Having never read The Shack, I feel like I have a pretty good idea of its message, based solely on my experience of getting Stacked.  For those of you that haven’t heard the word, Stack is a “high gravity (first clue as to what’s to come..) smooth lager, brewed with the finest extra malted barley and select hops for a bold smooth flavor.”  It clocks in at 12%alc/vol in a hefty 24 oz. can (second, very OBVIOUS clue).  All this, for only a buck fitty (final clue).  Of course, this cost is only the monetary one, and says nothing of the toil, anguish, and pure unadulterated disgust you feel on both an emotional and physical level (this becoming quickly apparent not only through CJ’s actions and painful grimaces, but also the neon red color it had turned his face).  Let’s start with that bold smooth flavor.  Or as it’s known in some circles, the sweet sweet nectar of turpentine.  Now, I fully expected Stack to be god-awful.  I mean really, it’s designed for hobo drifters and other never-do-wells that want something cheap and effective in getting them drunk. This is what Stack was designed for. The type of drunk you get out of it definitely makes you feel like curling up and dying in a dirty gutter is a pretty good option (I was surprised CJ didn’t find himself a nice little corner).  I should have known, I was after all, warned earlier about the evils of Stack.

The following is a reaccountment of a reaccountment based on hearsay, and as such, is subject to error and falsehoods.  That said, I think it’s still pretty damn funny.  Apparently Ginnard and JR had decided to get Stacked.  After a night of heavy debauchery I’m sure, they had retired to their respective beds.  As often happens after drinking, JR awoke and found a need to relieve his bladder.  He stumbled bleary-eyed to the bathroom, but upon returning to his room he thought something was amiss.  JR remembered leaving his door open, and found it shut.  Frowning, he went into his room, and watched flabbergasted as Ginnard moved JR’s laptop onto his bed (on top of his pillow, no less), and proceeded to urinate on it, all the while giggling and mumbling “Dude, your computer! Your computer!”  After a brief moment of reflection, JR bitch-slapped his roommate out of the bedroom. Part of the way through JR’s fit of rage, Ginnard came out of his blacked out state, and wondered why the fuck he was being hit. “Do you realize what you just did?” exclaimed a disgruntled JR.

I should have taken heart in the underlying message of the story, but instead of vowing never to try Stack myself, I decided I wanted to see what all the fuss was about up close and personal.  In the shack you can find God and converse with Him, in a can of Stack you find demons that have a disco-dance party inside your head and stomach.  Throw in some Phase 10, and you’ve got yourself a night of regret that you know you will never get back.  (I have to add that even sober, Phase 10 is a torturous game that should be reserved for only the most desperate of times.  We only made it to around phase 7, if that, and I’m surprised CJ even made it that far.  Oddly enough, I think that Stack gave CJ an advantage, putting him in the lead for a good portion of the game.  Also, when I say collective, I’m excluding Josh from this comment.  I think he made it to phase 2.)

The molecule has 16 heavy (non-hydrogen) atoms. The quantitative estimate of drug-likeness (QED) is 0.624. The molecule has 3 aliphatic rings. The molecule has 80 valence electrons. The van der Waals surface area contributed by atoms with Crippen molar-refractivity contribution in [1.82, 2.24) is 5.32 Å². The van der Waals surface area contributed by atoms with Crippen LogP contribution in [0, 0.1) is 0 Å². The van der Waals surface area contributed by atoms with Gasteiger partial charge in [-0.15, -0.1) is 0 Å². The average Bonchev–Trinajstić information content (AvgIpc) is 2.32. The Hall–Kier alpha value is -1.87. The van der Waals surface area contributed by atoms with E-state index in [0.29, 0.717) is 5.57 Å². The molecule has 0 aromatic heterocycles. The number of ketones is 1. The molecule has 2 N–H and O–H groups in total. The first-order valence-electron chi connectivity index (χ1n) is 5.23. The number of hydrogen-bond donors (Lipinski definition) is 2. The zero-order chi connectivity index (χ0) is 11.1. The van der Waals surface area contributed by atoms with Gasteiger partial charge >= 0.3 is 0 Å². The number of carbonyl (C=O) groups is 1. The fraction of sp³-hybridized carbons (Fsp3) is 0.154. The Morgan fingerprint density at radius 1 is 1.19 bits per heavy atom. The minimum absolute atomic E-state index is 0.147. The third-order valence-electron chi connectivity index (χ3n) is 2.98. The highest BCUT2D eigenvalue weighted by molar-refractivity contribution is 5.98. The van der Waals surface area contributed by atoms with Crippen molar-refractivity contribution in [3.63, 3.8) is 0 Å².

In order to wash my soul clean from the episode with Stack, PK, Watso, Erin E and myself decided to let our senses be assaulted by the eerie surreal beauty that is Fantastic Planet. This feature-length animation from the early 1970s offers trippy visuals and a stellar soundscape, as you follow the trials and tribulations of an Om named Terri as he fights for his continued existence in a strange and often brutal universe.  (For this movie, there is no reason for you to be high, drunk, or even the least bit out of your element.  This movie will easily put you there without it.  I think, perhaps, that one showing of this movie will be more than enough for me in my lifetime.  It was intense, and incredibly inspiring.)

Upon reaching our apartment, we ended up creating a collaborative sketch, inspired by the visuals within the film.

– Recently Erin E, Joey Z and myself witnessed the spectacle of the Knave and Sir Walter, that is, The Big Lebowski as re-envisioned in the hands of Shakespeare.  While some of the multimedia effects used in the play seemed a bit rough, the overall experience was magical.  The entire cast did a wonderful job, some being more true to the film version, this makes sense given how the Dude and Maude Lebowski couldn’t ever truly be embodied in the audiences mind other than the performances given by Jeff Bridges and Julianne Moore respectively.  With this in mind, Josh Mertz (the Knave) and Brianna Tyson (Maude) managed to capture the essence of these characters, which served the play well, drawing the audience into the stage world.  It would be a disservice to the rest of the cast not to reiterate that the acting was very well done across the board. You could tell everyone involved was excited to be a part of the production, and this gave an energy throughout the performance.  (Many of the other actors gave their characters a pretty good spin off of the original.  A few of the characters were made all their own, but were well played, such as Sir Walter, who was not really John Goodman-esk, but boisterous in his own right, completely embodying that character through every single line.)

A pox upon it, Knave. Let's play at nine pins.

I’m one that’s not impressed by Hollywood’s constant rehashing of previously done work, but seeing a movie I can recite in my sleep (which is not an exaggeration, I’m sure CJ could recite the entire movie without help if you asked him to) done in a different style and medium was pretty sweet.  The manner it was done in wasn’t simply a remake with profit as the bottom line. The motivation was a love of the Coen’s original work.  Maybe someday the comparison to Shakespeare will simply be two geniuses from different eras coupled together in a re-imagining. (I just have to add that for someone who is a casual Lebowski fan, this play was pretty great.  I definitely think that seeing the film really made this play hysterical, but could pass as a stand alone as well.  I hope it does well.)

This is our life in New York thus far. Onward and upward for another round of who knows what.  At least we know that some adventure awaits in the shadows, in the not too distant future. (We will be sure to keep you avid readers informed.)

– CJ & Erin E